A string of emails suggesting an affair are sent to the boss of one of the parties. In law, medicine or banking, the recipient would probably quietly have put the emails in a file, pacified the husband, and got on with doing his job. But, as we saw last week in the case of General Petraeus, the military is different. So, instead of sighing "private matter, none of my business", the boss circulated the emails to fellow senior officers and other colleagues, causing widespread outrage. The man in question was denied an expected military honour and shunned by the arbiters of regimental morality. His marriage was over, but instead of being offered support, privacy and security by his colleagues, he is an outcast.
How many judges, QCs, bankers, surgeons are still with their first spouse? Good manners, or political correctness, make it bad form to pretend an understanding of someone else's marriage. Not in the military, it seems. And if you do take a stern line on personal morality – a perfectly respectable position – be sure your own house is in order.
If you were to attend, say, a Remembrance Day service among military families you would assume that these formally dressed, shoulder-to-shoulder couples were untouched by human weakness, almost from another generation, with their virtues of hard work, fidelity, sobriety and godliness written on their hearts. This is far from the truth. Infidelity happens on both sides. Divorce is not inevitable: with the physical separation that army life brings, why bother?
So there is a low-key hypocrisy, in that men and women are unfaithful to their spouses, but what you mustn't do, paradoxically, is "do the decent thing", be honest and get divorced. Army marriages are demanding for both partners. The men are physically, mentally and often emotionally exhausted, the women have learnt to be self-reliant and are often resentful at being left alone with the children for months on end. But when these marriages work, it is impressive and heartwarming.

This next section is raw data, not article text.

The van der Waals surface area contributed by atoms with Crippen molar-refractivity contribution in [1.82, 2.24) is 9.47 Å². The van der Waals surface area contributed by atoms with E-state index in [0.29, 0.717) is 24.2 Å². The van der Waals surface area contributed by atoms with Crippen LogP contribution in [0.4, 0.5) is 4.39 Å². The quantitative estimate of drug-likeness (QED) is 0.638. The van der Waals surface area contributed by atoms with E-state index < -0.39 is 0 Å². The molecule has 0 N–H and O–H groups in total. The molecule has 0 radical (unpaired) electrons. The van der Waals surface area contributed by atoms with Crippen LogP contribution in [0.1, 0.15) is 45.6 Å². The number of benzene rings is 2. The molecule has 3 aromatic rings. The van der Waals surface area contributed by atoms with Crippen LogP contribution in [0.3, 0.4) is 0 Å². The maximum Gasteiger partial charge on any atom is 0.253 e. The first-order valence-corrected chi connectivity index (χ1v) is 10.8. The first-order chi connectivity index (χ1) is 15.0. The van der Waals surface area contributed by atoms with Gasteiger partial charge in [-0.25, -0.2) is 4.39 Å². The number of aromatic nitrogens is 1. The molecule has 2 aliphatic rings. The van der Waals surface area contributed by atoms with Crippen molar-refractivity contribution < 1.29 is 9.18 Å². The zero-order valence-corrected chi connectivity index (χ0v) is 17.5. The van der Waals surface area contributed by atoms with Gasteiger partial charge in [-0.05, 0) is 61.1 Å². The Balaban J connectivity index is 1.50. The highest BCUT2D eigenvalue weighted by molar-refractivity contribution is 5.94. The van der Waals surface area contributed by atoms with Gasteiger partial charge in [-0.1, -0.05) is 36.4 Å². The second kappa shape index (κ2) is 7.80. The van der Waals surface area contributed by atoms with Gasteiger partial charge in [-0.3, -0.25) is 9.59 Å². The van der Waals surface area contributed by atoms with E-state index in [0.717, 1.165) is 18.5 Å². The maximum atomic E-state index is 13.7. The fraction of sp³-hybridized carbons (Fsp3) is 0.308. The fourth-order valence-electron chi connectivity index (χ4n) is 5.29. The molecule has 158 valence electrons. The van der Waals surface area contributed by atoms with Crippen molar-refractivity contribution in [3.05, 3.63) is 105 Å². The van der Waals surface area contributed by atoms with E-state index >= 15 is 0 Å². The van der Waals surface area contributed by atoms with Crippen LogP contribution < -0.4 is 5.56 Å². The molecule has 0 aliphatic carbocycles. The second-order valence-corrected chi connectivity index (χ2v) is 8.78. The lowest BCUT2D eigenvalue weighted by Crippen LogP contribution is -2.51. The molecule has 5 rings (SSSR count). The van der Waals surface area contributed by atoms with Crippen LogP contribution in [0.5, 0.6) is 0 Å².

Too often, though, high-achieving men can get puffed up and removed from the humanising influence of the banality of everyday life – small children to humour and clear up after and a wife to make them laugh at themselves and tell them they are being boring. Instead, they are served by subordinates, their every domestic need met. The resulting unchecked narcissism allows them to start believing their own narrative; either that a little extramarital nookey is forgivable, or: "You cannot leave your marriage. It is wrong. Because I am in charge..." It reminds me of Eddie Izzard's "Death Star Canteen" sketch: "I will have the penne arrabiata". "You'll need a tray". "Do you know who I am? I am Vader, Darth Vader, Lord Vader. I can kill you with a single thought!" "You'll still need a tray". It is a brilliant observation on self-importance and a lost touch with reality.
Top generals can become lonely, slightly tragic, figures whose judgement goes unquestioned. Their moral code is gospel, yet they fail to recognise when they themselves have broken it. We should not be surprised by the mistakes made by General Petraeus; alone for hours with an adoring biographer who shared his interests and listened to him (possibly) bore on about himself for hours. We may wish him to be Superman, he may even have believed it himself. Yet there was no canteen server to remind him that "the food is hot. You'll need a tray to put the food on". And no one to offer him forgiveness for being a mortal underneath his uniform.
Jane Digby (a pen name) lives with a senior former soldier